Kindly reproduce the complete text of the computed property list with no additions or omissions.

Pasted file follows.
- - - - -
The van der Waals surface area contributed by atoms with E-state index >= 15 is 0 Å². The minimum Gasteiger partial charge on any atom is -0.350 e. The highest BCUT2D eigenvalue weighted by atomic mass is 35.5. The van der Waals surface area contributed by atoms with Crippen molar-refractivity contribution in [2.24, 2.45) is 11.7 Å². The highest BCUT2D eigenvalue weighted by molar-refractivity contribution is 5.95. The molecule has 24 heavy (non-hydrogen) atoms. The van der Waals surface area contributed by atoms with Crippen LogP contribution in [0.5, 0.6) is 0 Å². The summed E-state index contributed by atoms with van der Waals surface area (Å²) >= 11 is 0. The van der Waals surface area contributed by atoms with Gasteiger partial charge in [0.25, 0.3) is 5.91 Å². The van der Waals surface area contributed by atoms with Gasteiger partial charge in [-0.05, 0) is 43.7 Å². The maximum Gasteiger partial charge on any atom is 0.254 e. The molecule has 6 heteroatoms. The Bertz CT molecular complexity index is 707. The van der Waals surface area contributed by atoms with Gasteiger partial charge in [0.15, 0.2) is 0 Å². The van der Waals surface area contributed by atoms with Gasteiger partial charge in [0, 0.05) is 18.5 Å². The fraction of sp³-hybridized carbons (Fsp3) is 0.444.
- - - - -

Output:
The van der Waals surface area contributed by atoms with E-state index >= 15 is 0 Å². The minimum Gasteiger partial charge on any atom is -0.350 e. The highest BCUT2D eigenvalue weighted by atomic mass is 35.5. The van der Waals surface area contributed by atoms with Crippen molar-refractivity contribution in [2.24, 2.45) is 11.7 Å². The highest BCUT2D eigenvalue weighted by molar-refractivity contribution is 5.95. The molecule has 24 heavy (non-hydrogen) atoms. The van der Waals surface area contributed by atoms with Crippen LogP contribution in [0.5, 0.6) is 0 Å². The summed E-state index contributed by atoms with van der Waals surface area (Å²) >= 11 is 0. The van der Waals surface area contributed by atoms with Gasteiger partial charge in [0.25, 0.3) is 5.91 Å². The van der Waals surface area contributed by atoms with Gasteiger partial charge in [-0.05, 0) is 43.7 Å². The maximum Gasteiger partial charge on any atom is 0.254 e. The molecule has 6 heteroatoms. The Bertz CT molecular complexity index is 707. The van der Waals surface area contributed by atoms with Gasteiger partial charge in [0.15, 0.2) is 0 Å². The van der Waals surface area contributed by atoms with Gasteiger partial charge in [0, 0.05) is 18.5 Å². The fraction of sp³-hybridized carbons (Fsp3) is 0.444.